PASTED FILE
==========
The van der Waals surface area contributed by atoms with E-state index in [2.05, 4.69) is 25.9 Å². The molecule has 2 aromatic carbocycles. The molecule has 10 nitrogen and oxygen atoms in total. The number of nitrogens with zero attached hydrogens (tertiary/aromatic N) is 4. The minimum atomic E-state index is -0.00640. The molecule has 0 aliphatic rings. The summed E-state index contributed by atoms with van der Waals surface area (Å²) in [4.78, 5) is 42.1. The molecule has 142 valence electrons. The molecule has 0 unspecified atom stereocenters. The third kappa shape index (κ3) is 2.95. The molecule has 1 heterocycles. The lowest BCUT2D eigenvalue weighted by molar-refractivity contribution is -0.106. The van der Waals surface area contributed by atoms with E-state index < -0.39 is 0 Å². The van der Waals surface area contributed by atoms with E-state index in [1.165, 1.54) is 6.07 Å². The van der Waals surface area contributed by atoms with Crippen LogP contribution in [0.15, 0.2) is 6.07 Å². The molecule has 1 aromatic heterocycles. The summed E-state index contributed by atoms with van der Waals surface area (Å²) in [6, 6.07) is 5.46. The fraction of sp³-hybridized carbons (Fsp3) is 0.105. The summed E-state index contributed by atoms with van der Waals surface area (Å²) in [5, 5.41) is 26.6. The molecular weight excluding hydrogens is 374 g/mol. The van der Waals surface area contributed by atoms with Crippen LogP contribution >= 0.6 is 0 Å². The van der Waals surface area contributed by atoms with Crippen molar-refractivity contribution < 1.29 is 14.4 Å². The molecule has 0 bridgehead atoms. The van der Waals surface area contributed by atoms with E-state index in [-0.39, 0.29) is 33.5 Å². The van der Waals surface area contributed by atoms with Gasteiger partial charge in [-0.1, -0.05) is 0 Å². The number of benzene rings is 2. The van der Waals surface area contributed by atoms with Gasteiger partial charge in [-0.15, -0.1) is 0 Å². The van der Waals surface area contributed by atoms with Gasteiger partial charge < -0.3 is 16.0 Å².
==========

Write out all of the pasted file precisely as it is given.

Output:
The van der Waals surface area contributed by atoms with E-state index in [2.05, 4.69) is 25.9 Å². The molecule has 2 aromatic carbocycles. The molecule has 10 nitrogen and oxygen atoms in total. The number of nitrogens with zero attached hydrogens (tertiary/aromatic N) is 4. The minimum atomic E-state index is -0.00640. The molecule has 0 aliphatic rings. The summed E-state index contributed by atoms with van der Waals surface area (Å²) in [4.78, 5) is 42.1. The molecule has 142 valence electrons. The molecule has 0 unspecified atom stereocenters. The third kappa shape index (κ3) is 2.95. The molecule has 1 heterocycles. The lowest BCUT2D eigenvalue weighted by molar-refractivity contribution is -0.106. The van der Waals surface area contributed by atoms with E-state index < -0.39 is 0 Å². The van der Waals surface area contributed by atoms with E-state index in [1.165, 1.54) is 6.07 Å². The van der Waals surface area contributed by atoms with Crippen LogP contribution in [0.15, 0.2) is 6.07 Å². The molecule has 1 aromatic heterocycles. The summed E-state index contributed by atoms with van der Waals surface area (Å²) in [6, 6.07) is 5.46. The fraction of sp³-hybridized carbons (Fsp3) is 0.105. The summed E-state index contributed by atoms with van der Waals surface area (Å²) in [5, 5.41) is 26.6. The molecular weight excluding hydrogens is 374 g/mol. The van der Waals surface area contributed by atoms with Crippen LogP contribution >= 0.6 is 0 Å². The van der Waals surface area contributed by atoms with Crippen molar-refractivity contribution < 1.29 is 14.4 Å². The molecule has 0 bridgehead atoms. The van der Waals surface area contributed by atoms with E-state index in [-0.39, 0.29) is 33.5 Å². The van der Waals surface area contributed by atoms with Gasteiger partial charge in [-0.1, -0.05) is 0 Å². The number of benzene rings is 2. The van der Waals surface area contributed by atoms with Gasteiger partial charge in [-0.15, -0.1) is 0 Å². The van der Waals surface area contributed by atoms with Gasteiger partial charge < -0.3 is 16.0 Å².